Iran Delivers a Wake-up Call
October 17, 2011
Last week, the Obama administration revealed that it had caught an Iranian-American used car salesman conspiring to assassinate the Saudi ambassador to the United States and possibly carry out attacks on Saudi and Israeli diplomats in Argentina. At first glance, the plot did not jibe with familiar patterns of Iranian behavior. However, that reveals the folly of relying on the past as a predictor. The lesson for the United States and neighbors in this hemisphere is that Iran’s government is not ready to be trusted.
According to Attorney General Eric Holder’s announcement, planning seemed disorganized, and the man, Mansour Arbabsiar, acting with a cousin and another member of Iran’s Revolutionary Guards’ Quds Force, sought out the Mexican drug cartel Los Zetas to carry out the plot. In contrast, previous operations in this part of the world seem to have been coordinated with Iran’s Intelligence Ministry and have suggested careful preparation and the collaboration of trusted middle-eastern expatriates belonging to Hezbollah or other radical Islamist groups.
Preparations for the Israeli embassy and Jewish community center bombings that occurred in Argentina during the 1990s supposedly took place in Paraguay’s Tri-Border Area, a smuggler’s paradise, an obscure Hezbollah hideout, and a place where footprints would be difficult to trace. Despite cell phone records and signal intercepts, Iranian senior leader complicity was never conclusively proven.
In 2007, a Shia leader and three other men were arrested in Trinidad and Tobago for conspiring to blow up fuel tanks at New York’s JFK International Airport. According to trial records, the imam arranged for one of the men to seek advice from Iran’s revolutionary leadership. He reportedly met with a cleric who had served in Iran’s embassy in Buenos Aires at the time of the community center bombing. That testimony would seem pretty damaging to the regime, except that the meeting and whatever was said would be hard to corroborate.
In the current plot, the perpetrators and their alleged sponsor took few precautions. They coordinated actions in South Texas and Mexico, where police drug investigations, informant networks, and telephone intercepts would be highly likely. They also supposedly discussed attacks against foreign diplomats in Argentina, where investigations continue into the 1990s embassy and Jewish community center bombings.
And Mexico’s Zetas, while known for violent assassinations among competing drug traffickers, are unlikely choices to carry out bombings of fortified, heavily watched targets. Even though Mexican cartels may have drug dealings in U.S. cities and others throughout the Americas, they lack experience in international terror operations.
Perhaps the patterns in this case are less obvious. The Buenos Aires bombings, if indeed they could be traced to someone in Iran’s government, had the effect of dooming President Akbar Hashemi Rafsanjani’s conciliatory outreach to the West. Even now, disputes between Supreme Leader Ali Khamenei and President Mahmoud Ahmadinejad, including accusations of sorcery, suggest Machiavellian maneuvering by rival factions within the government. For its part, the JFK Airport caper showed a similar willingness to assist those who devise terrorist plans on their own. Or, perhaps going beyond trusted networks represents a new model for clandestine operations.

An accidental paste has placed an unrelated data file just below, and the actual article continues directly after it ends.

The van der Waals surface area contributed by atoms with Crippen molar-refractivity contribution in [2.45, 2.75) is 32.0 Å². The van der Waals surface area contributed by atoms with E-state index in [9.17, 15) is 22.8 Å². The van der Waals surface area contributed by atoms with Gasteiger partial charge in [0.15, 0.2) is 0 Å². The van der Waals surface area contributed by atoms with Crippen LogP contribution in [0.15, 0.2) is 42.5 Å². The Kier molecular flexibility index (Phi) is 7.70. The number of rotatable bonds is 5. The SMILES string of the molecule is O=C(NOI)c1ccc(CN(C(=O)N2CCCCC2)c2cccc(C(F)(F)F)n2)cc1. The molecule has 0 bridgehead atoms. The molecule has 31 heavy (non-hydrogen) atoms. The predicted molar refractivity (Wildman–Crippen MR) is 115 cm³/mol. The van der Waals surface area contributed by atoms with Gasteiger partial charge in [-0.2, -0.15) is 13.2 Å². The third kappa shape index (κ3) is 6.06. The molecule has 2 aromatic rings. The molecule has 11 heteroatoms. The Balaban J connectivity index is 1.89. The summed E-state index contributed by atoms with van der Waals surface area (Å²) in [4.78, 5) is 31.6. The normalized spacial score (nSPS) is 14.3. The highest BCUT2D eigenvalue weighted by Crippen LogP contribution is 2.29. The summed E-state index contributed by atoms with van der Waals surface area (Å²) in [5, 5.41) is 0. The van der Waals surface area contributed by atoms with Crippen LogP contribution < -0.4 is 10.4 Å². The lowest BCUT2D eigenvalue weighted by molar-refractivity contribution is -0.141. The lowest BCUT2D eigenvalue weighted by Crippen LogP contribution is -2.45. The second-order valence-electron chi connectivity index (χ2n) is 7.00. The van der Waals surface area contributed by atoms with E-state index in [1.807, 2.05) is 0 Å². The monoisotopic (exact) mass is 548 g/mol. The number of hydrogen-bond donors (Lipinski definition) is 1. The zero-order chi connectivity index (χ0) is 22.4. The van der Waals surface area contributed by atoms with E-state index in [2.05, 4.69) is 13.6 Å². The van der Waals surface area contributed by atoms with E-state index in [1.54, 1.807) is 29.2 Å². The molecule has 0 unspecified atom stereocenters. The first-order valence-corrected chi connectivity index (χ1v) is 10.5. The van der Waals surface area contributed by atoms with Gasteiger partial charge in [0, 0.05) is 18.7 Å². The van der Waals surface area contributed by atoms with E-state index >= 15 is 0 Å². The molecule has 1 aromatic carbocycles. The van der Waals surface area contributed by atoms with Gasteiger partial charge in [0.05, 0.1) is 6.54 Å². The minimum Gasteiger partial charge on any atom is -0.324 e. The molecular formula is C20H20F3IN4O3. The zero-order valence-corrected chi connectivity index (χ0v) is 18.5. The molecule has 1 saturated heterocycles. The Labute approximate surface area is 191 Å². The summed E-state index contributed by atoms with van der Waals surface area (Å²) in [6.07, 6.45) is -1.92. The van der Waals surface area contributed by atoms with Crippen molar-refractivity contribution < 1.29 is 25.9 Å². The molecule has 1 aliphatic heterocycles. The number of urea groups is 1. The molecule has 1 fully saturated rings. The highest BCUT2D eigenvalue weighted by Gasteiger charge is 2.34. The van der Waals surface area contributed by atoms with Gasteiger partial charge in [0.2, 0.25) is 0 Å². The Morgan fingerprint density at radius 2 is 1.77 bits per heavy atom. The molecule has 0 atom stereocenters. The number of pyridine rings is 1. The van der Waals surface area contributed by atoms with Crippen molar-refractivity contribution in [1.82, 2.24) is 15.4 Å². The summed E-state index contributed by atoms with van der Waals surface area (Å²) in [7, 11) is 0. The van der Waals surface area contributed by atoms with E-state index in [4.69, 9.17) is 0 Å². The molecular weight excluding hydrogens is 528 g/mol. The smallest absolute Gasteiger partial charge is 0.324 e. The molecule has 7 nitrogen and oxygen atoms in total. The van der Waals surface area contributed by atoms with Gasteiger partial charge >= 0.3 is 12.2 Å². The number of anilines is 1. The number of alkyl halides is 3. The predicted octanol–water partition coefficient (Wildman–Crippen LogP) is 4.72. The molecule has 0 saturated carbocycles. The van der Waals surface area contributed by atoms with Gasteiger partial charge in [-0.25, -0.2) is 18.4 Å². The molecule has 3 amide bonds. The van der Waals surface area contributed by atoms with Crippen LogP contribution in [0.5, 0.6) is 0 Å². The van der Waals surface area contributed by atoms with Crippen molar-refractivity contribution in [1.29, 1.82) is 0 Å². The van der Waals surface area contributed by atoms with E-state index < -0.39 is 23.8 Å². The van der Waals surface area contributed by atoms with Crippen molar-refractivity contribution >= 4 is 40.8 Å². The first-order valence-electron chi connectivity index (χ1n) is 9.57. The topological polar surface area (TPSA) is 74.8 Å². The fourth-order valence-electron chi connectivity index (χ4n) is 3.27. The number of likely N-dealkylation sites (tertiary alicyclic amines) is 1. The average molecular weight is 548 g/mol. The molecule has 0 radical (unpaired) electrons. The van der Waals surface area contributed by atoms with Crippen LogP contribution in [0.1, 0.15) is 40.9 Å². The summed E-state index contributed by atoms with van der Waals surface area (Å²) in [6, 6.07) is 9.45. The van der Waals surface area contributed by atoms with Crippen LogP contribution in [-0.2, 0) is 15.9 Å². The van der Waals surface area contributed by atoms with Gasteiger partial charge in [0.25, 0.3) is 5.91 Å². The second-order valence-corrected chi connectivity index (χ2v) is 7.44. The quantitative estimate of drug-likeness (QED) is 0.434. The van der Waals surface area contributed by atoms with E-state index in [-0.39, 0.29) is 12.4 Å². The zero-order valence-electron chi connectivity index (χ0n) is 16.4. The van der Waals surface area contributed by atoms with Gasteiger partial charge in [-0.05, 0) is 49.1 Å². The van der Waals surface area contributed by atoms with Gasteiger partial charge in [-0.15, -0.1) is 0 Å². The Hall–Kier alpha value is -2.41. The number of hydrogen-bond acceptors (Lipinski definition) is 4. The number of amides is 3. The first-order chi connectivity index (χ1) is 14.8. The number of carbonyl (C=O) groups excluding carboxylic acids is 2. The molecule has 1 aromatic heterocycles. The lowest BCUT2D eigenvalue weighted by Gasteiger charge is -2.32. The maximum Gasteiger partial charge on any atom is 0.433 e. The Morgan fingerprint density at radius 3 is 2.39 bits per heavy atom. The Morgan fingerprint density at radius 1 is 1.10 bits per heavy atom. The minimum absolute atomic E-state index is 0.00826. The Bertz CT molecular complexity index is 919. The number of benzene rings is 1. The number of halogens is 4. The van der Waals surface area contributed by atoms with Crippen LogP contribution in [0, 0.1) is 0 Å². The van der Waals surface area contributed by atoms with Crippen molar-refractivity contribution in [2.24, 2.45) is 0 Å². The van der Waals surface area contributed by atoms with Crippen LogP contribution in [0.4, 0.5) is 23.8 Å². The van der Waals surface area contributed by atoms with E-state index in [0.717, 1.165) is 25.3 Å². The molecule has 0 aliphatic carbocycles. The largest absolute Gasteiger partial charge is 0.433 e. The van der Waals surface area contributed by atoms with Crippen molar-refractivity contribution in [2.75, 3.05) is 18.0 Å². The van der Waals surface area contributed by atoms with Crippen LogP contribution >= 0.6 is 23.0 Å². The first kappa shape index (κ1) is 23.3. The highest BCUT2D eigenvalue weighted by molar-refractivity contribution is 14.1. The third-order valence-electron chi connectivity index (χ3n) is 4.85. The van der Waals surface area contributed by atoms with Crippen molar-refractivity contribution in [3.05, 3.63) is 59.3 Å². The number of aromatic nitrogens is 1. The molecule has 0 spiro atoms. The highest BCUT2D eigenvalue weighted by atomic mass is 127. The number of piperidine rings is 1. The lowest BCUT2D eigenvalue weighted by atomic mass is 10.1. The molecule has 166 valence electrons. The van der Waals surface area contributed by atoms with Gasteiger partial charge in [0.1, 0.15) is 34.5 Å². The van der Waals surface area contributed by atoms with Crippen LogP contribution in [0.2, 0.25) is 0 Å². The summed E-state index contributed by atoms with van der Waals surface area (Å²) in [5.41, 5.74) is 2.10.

As for threats in the hemisphere, the Zetas get our immediate attention because they are among the region’s most violent drug traffickers and have tentacles that reach into most major cities. They are dangerous in their own right and deserve U.S.-Mexican efforts to defeat them along with other violent cartels. Fortunately, the Zetas were never really involved, as we are told the Iranian car salesman only talked to an informant.
Not so for Iran’s Revolutionary Guards, who are committed to defending the interests and policies of the 1979 Islamic Revolution. As owners of much of Iran’s manufacturing sector, their members are already embedded in joint ventures such as tractor factories, cement plants, and housing projects in nearby countries like Bolivia, Ecuador, Nicaragua, and Venezuela. For now, their activities attract little notice. But that could change, as it did in Arbabsiar’s case.
Iran’s government, which claims to speak for the people, could dispel fears by repudiating the plot and cooperating in an investigation. For now, it is petulantly denying involvement. Whether or not the caper fits familiar contours, the United States and its friends and neighbors in the Western Hemisphere should be on their toes.
Stephen Johnson is a senior fellow and director of the Americas Program at the Center for Strategic and International Studies in Washington, D.C.
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© 2011 by the Center for Strategic and International Studies. All rights reserved.